As the solvent was poured over a 120-mesh screen, the floating material (wood, paper, etc.) was caught. The solvent drained to a sump and was pumped into the holding tank. New perchloroethylene was added to the first mixer and agitated for 10 minutes as before. The solvent was again decanted through the 120-mesh screen to catch floating material and then pumped into the second mixer. In this way, each batch of solvent was used on two batches of chips before being pumped into the holding tank. From the holding tank, the solvent went to the distillation unit. The solvent-cleaned chips were then poured onto an 8-mesh screen to drain. They were drained, dried, and passed over an 8-mesh vibrating screen. The magnetic material was removed from the plus 8-mesh fraction. If visual examination revealed that the scrap contained large amounts of aluminum alloy turnings that needed to be removed, it was treated in the 15-gallon mixer with 25 weight-percent NaOH, then water-washed and loaded into a barrel plater with titanium-tipped contact (fig. 6). It was next treated anodically in 10 weight-percent H2SO4 until the current flow was reduced to approximately \ ampere. This dissolved the stainless steel, copper, etc. The barrel plater was moved to a water-wash tank and then into the pickle tank containing 4 gallons of concentrated HNO3, 1 quart of 48 percent HF, and 20 gallons of water. This pickle solution may also be eliminated if there is no visible oxide on the chips. The chips were water-washed, dumped from the barrel plater into drying pans, and oven-dried at 50° C.
The Albany Metallurgy Research Center prepared 10-pound ingots from cleaned alloy chips for evaluation. Analyses of two batches of Ti-6 Al-4 V
turnings and two ingots are shown in table 6. The process appears satisfactory for recycling titanium alloy chips. In experiments on ingot melting, all of the first melt ingots had gas holes near the outside edges. A second melt eliminated this condition, as shown by the cross section of ingots in figure 12 from both the first and second melts.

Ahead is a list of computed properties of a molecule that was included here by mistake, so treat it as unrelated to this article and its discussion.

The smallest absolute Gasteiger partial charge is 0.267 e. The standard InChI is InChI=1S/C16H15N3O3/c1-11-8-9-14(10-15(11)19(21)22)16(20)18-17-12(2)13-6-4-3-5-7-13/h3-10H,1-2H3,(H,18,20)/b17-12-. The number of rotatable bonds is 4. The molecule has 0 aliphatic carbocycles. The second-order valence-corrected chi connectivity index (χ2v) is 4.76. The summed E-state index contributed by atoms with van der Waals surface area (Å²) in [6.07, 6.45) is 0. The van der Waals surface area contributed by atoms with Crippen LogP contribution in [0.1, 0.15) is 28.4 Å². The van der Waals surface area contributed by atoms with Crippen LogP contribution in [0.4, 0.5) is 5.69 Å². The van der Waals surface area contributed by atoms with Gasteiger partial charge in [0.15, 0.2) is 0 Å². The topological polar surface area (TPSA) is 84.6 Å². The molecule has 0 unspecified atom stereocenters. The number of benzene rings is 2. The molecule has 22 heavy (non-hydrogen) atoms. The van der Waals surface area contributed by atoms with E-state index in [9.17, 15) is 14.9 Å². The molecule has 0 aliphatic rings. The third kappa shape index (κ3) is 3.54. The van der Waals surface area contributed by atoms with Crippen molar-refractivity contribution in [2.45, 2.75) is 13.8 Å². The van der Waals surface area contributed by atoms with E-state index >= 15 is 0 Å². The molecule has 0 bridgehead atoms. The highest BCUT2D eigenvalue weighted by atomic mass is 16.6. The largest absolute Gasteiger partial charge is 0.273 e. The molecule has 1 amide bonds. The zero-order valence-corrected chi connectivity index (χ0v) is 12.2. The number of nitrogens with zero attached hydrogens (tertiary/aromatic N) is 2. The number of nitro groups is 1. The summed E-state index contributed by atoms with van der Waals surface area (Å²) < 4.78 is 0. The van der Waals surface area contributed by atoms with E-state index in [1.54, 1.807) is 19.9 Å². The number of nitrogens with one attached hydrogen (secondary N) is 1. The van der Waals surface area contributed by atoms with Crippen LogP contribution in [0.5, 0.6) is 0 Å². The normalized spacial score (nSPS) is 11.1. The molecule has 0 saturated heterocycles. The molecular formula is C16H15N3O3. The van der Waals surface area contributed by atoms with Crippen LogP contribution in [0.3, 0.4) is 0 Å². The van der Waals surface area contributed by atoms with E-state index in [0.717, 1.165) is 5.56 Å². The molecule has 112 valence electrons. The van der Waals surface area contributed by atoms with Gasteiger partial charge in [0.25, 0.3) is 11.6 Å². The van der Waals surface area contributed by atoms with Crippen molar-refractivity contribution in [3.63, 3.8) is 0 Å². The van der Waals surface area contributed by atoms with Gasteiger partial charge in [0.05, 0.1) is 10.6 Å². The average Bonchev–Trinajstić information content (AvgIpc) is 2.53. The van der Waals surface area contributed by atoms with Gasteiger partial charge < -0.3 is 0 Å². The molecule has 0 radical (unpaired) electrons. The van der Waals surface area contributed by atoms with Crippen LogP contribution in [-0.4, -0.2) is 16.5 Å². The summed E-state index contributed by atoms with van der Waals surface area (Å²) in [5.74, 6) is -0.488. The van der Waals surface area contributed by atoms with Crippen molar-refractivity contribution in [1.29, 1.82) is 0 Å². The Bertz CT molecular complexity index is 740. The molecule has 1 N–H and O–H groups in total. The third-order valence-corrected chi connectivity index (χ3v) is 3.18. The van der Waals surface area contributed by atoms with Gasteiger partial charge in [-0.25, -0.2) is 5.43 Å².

Associated laboratory tests on removal of impurities from segregated titanium shavings were described. The tests included the following: Impurity removal by the hydride-crush-dehydride method for powder metallurgy fabrication; evaluation of sized WC impurities in molten titanium alloy button ingots; and tests on solvent cleaning, chemical solution, and anodic solution.
The process that was developed and operated for complete cleaning of the segregated titanium alloy chips for reuse in ingot melting included the following steps;
- Solvent degreasing.
- Magnetic removal of iron and tungsten carbide.
- Aqueous hydroxide to remove aluminum alloys.
- Anodic treatment in sulfuric acid to remove stainless steels nickel alloys, etc.
- Pickling in nitric-hydrofluoric acid for surface oxide removal.
- Water washing and oven drying.
The ingots prepared by the Albany Metallurgy Research Center from the cleaned scrap showed practically no differences in interstitials content from those of ingot specifications. Gas holes that formed near the outside edges of the first melt ingots were eliminated by remelting.
Steps 3 and 5 could probably be eliminated for most uses, and shops using this procedure could economize by checking each step and using only those required for their operation.